Queen’s South Africa Medal, bar Modder River, 6331 Private T. Logan, Argyll and Sutherland Highlanders, killed in action at Magersfontein on 11th December 1899.
Excellent mostly untouched condition with long original silk ribbon.
Officially impressed: “6331 Pte T. Logan, A. & S. Highrs:” An early issue fatal casualty, large style impressing with visible ghost dates.
A Scotsman, Born in Barony, now part of the City of Glasgow. He had worked as a Plumber before attesting for service on 3rd August 1891.
His father John was listed as his next of kin.
Private Logan saw service during the Boer War with the 1st Battalion The Argyll and Sutherland Highlanders, known as “Princess Louise’s”.
He was killed in action at the Battle of Magersfontein on 11th December 1899, fought shortly after Pte Logan had earned his only Battle Bar for Modder River on 28th November 1899.
He is commemorated on the Argyll and Sutherland Highlanders Boer War Memorial at Stirling Castle in Stirling, Scotland.
On this day the British lost 22 officers and 188 Other Ranks killed in action (Pte Logan one of those), with another 46 Officers and 629 ranks being wounded, with 1 Officer and 62 other ranks missing.
Out of these the Highland Brigade bore the brunt of the casualties with 747 men being either killed, wounded or missing.
The Highland Brigade Trapped at Magersfontein where Commanding Officer Lt Col GLJ Goff was shot dead alongside General Wauchope by almost the first volley:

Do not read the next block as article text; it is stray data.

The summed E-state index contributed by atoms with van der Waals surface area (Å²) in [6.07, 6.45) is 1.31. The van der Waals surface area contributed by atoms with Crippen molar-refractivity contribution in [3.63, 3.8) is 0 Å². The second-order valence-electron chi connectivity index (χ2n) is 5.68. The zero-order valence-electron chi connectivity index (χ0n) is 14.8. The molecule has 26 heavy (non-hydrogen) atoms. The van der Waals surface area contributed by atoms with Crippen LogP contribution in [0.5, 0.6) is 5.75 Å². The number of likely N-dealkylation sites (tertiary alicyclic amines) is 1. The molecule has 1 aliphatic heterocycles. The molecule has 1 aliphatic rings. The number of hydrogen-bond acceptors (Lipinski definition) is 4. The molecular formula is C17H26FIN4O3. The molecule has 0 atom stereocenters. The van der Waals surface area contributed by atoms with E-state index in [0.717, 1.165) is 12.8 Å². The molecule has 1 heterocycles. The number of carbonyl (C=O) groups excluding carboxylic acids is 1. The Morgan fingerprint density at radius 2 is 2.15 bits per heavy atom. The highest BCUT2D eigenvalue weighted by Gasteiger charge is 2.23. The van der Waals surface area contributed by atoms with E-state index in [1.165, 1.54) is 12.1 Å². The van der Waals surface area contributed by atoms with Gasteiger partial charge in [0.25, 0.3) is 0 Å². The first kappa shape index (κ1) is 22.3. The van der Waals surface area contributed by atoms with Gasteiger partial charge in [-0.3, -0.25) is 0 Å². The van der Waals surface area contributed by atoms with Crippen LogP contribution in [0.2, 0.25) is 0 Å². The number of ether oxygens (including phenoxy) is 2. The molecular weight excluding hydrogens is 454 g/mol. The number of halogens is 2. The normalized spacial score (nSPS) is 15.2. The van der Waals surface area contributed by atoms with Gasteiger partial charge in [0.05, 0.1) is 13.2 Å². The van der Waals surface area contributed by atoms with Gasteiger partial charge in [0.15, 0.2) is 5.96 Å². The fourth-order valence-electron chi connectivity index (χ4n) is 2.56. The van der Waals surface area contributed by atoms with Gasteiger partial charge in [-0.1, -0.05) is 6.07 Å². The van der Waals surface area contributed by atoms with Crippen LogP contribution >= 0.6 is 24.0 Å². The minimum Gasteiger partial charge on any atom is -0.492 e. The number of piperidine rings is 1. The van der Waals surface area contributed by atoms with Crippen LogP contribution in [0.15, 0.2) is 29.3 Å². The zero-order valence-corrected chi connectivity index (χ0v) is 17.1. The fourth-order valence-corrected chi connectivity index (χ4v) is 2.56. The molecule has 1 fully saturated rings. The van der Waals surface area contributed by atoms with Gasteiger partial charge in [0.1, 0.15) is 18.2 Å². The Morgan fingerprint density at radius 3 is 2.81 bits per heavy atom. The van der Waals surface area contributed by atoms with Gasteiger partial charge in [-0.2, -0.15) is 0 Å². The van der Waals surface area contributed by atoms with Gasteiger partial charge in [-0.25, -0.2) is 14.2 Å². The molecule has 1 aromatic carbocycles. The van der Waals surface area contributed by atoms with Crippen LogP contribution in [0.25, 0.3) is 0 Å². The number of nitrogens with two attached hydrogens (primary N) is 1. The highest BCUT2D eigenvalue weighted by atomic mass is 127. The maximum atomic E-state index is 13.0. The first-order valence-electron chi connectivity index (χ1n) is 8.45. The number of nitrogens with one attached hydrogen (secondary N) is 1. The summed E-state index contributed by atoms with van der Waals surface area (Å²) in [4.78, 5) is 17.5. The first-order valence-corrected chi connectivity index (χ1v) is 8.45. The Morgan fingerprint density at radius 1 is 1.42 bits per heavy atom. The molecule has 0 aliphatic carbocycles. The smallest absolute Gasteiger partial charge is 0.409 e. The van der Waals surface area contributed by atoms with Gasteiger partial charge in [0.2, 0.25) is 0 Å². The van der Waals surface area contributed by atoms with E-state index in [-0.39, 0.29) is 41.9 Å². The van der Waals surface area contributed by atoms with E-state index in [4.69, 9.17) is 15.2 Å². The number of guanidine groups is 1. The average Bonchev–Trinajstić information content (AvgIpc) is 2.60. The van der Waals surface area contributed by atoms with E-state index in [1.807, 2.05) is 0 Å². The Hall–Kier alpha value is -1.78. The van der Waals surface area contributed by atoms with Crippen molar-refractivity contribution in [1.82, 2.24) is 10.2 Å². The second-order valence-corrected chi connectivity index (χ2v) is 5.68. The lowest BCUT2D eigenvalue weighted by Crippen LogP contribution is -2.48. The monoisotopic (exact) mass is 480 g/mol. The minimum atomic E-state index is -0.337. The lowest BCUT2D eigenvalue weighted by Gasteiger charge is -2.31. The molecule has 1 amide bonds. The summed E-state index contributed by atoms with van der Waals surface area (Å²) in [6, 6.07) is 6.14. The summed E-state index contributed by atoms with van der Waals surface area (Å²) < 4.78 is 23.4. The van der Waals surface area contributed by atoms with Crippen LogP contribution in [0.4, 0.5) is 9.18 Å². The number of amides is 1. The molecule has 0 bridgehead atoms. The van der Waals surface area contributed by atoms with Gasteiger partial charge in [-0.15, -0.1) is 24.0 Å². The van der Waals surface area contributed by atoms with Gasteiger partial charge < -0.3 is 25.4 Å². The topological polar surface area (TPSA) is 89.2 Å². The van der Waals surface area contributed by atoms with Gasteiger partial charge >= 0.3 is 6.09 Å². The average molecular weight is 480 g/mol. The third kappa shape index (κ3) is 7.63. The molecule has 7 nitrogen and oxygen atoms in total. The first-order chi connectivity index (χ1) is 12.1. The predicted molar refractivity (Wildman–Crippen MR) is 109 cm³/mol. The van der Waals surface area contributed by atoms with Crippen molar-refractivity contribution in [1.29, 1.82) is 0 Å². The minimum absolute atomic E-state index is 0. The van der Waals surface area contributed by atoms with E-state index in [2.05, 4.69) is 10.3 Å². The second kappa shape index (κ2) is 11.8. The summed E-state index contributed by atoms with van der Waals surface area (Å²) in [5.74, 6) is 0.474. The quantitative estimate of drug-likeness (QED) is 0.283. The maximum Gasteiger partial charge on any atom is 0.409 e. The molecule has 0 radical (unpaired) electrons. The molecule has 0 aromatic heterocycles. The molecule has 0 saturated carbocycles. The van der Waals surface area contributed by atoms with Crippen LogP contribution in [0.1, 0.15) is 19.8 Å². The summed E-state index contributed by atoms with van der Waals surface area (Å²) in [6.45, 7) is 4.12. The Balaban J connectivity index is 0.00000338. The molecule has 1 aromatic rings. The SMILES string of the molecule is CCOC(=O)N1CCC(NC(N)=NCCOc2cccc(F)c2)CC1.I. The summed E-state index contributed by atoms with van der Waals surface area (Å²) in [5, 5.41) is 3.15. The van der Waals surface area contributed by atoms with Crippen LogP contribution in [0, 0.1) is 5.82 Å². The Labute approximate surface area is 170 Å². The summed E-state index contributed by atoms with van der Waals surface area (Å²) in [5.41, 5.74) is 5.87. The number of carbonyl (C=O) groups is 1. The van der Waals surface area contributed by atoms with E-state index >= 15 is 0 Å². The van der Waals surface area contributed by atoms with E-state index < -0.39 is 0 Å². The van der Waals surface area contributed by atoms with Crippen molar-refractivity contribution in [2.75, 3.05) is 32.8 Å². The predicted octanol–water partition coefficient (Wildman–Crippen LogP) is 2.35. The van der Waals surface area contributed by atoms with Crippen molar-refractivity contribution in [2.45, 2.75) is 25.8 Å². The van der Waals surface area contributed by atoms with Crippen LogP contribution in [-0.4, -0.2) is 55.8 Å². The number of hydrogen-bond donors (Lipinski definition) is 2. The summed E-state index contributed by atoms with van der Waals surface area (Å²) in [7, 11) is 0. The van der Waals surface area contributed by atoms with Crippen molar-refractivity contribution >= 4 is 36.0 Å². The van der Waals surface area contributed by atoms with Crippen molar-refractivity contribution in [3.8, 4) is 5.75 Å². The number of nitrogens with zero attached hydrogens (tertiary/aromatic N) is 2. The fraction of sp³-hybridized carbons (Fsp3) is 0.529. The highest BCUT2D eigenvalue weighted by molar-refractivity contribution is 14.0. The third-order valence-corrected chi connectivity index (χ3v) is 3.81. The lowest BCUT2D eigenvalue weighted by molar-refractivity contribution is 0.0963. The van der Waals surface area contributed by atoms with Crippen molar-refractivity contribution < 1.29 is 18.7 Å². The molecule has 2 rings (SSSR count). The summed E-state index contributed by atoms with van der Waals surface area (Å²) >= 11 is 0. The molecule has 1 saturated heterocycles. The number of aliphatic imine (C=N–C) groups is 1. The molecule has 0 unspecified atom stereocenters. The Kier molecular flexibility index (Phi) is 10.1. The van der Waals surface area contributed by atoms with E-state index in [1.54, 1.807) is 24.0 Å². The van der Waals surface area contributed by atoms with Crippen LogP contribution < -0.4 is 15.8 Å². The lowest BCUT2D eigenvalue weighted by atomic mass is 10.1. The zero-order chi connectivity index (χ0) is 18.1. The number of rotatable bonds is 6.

“The Highlanders had advanced to within 400 yards (370 m) of the Boer trenches when the Boers opened fire; the British had no time to reform from their compact quarter columns into a fighting formation.
Wauchope instructed the brigade to extend its order, but in the face of such close-range Boer fire, the changing formation was thrown into disarray and confusion.
General Wauchope was killed by almost the first volley, as was Lieutenant-Colonel G. L. J. Goff, the commanding officer of the Argylls.
The men at the head of the brigade disentangled themselves from the dead and most of them fled. Some of the Black Watch at the head of the column charged the Boer trenches; a few broke through, but as they climbed Magersfontein Hill they were engaged by their own artillery and Boer parties, including one led by General Cronje himself, who had been wandering the kopje since 01:00, and were subsequently killed or captured. Others were shot while entangled in the wire fence in front of the trenches.
Conan Doyle points out that 700 of the British casualties that day occurred in the first five minutes of the engagement.
An attempt was made to outflank the trenches on the right where a number of Boers were taken prisoner, but this action was soon blocked by the redeployment of Boer elements.
After sunrise, the remnants of the four battalions of the Highland Brigade were unable to advance or retreat due to Boer rifle fire. The only movement at that time was a team led by Lt. Lindsay, who managed to bring the Seaforth's Maxim forward to provide a degree of fire support. Later the Lancers were able to bring their Maxim forward and into action as well.
Methuen ordered all available artillery to provide fire support; the howitzers engaged at 4,000 yards (3,700 m) and the three field batteries at a range of 1 mile (1,600 m). The Horse Artillery advanced to the southern flank in an attempt to enfilade the trenches.
With all guns engaged, including the 4.7-inch naval gun commanded by Captain Bearcroft RN, the Highlanders were given some respite from the Boer small-arms fire, and some men were able to withdraw. As with the preliminary barrage of the previous evening, most of the shot was however again directed at the facing slopes of the hills rather than the Boer trenches at their foot.”